The name Arcata comes from “oket’oh”, Yurok for “where there is a lagoon”, referring to Humboldt Bay, which is a barrier lagoon. Arcata Bay, aka North Bay, is the northerly portion of Humboldt Bay, at the top of which is the city of Arcata, once a village of the local Wiyot people. In the before time, the Humboldt Bay region was a vast mix of tidal estuaries (the Eel and Mad rivers, plus countless creeks, sloughs and tributaries), saltwater marshes, seasonal freshwater wetlands, low lying prairies, all surrounded by forested hills. Most of those natural features are changed or built over since Euro-American settlement, and the region is the poorer now in many ways including the loss of much wildlife. Restoring habitat, even in small ways, brings wildlife back, and that’s what Arcata Marsh has done.
Some background on the site:
Arcata is primarily known today for being the home of Cal Poly Humboldt University, but for a century after Euro-American settlement in 1850, the city was the site of explosive development by industrial, agricultural and other commercial interests, which drastically changed its natural environment. Triggered by the California Gold Rush, newly arrived mining, redwood logging, shipping, and railroad companies diked and filled most of the wetlands around Humboldt Bay. Farming and urban development came with this economic growth. By 1960, 90% of the original wetland habitat was gone (as were most of the original residents, the Wiyot people — massacred, killed by disease and relocation).
As the shoreline railroads, mills and wharf had become defunct by then — easy local resource extraction run dry or the bay bypassed — the city of Arcata chose to use the core of the old industrial area for a garbage landfill and primary sewage treatment.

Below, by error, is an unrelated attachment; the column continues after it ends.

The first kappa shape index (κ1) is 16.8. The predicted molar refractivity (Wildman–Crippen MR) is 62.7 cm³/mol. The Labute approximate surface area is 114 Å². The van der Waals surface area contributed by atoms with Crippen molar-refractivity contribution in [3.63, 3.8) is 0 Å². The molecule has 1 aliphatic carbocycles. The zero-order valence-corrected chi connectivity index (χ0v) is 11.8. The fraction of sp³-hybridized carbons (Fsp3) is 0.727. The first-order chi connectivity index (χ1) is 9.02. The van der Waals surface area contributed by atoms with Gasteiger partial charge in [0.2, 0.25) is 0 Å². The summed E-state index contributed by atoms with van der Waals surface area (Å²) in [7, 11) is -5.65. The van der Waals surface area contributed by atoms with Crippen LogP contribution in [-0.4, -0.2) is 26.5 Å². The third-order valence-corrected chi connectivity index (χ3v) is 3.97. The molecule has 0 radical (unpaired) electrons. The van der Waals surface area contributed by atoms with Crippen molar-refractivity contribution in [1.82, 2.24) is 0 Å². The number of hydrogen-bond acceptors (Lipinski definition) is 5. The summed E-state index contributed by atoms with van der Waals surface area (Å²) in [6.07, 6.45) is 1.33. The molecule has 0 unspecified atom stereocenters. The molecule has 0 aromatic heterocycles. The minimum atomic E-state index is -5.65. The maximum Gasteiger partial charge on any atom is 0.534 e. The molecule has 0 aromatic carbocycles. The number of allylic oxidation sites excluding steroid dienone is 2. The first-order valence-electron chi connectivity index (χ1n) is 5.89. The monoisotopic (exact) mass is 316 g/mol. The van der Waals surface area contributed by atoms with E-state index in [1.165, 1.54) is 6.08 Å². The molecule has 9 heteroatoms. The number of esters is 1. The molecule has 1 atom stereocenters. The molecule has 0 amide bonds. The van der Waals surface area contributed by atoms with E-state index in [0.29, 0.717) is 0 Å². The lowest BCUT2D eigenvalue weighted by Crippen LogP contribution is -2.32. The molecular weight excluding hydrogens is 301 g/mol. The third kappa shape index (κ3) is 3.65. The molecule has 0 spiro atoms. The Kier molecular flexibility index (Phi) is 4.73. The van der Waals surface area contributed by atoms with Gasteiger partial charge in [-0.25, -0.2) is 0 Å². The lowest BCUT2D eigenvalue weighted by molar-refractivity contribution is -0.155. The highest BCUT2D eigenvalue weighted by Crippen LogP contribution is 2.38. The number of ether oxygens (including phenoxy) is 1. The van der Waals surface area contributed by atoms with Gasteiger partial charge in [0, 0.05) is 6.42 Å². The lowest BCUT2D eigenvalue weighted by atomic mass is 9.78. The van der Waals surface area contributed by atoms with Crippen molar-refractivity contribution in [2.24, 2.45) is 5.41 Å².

However the 1960s and 70s was the era when people began waking up to environmental destruction in California as elsewhere. The Clean Water Act of 1972 required the city to deal with the leaching landfill as well as legacy effects from the industrial era. Thanks to the advocacy of a team of local scientists and activists, they were presented with an opportunity to turn an ugly polluted mess into a wildlife-friendly site. The landfill was capped (now called Mount Trashmore by the locals) and a state-of-the-art biological sewage treatment facility was built with a series of ingenious treatment steps including managed ponds and marshes. The area of these ponds, marshes and Mount Trashmore next to the main wastewater treatment facility became Arcata Marsh and Wildlife Sanctuary.
We visited Arcata Marsh and Bay a few weeks ago on our road trip down to Sonoma. I knew that fellow Bucketeer and Dawn Choruster KenBee lived in nearby Eureka, and kosmailed him about a meetup. By good chance he was around the afternoon we came through and graciously offered to be our native guide at a nice nature site. And what a great destination Arcata Marsh turned out to be! As a local, he was also able to tell us stories about the area. We parked by the interpretive center, met KenBee, and ambled down the path toward the bay. By “amble” I mean we walked a mile and a half in two hours :) I was especially thrilled to see some birds we don’t have at home. It is a wonderfully birdy site. And it was a lot of fun meeting up with KB after all these years too. Come along on our walk….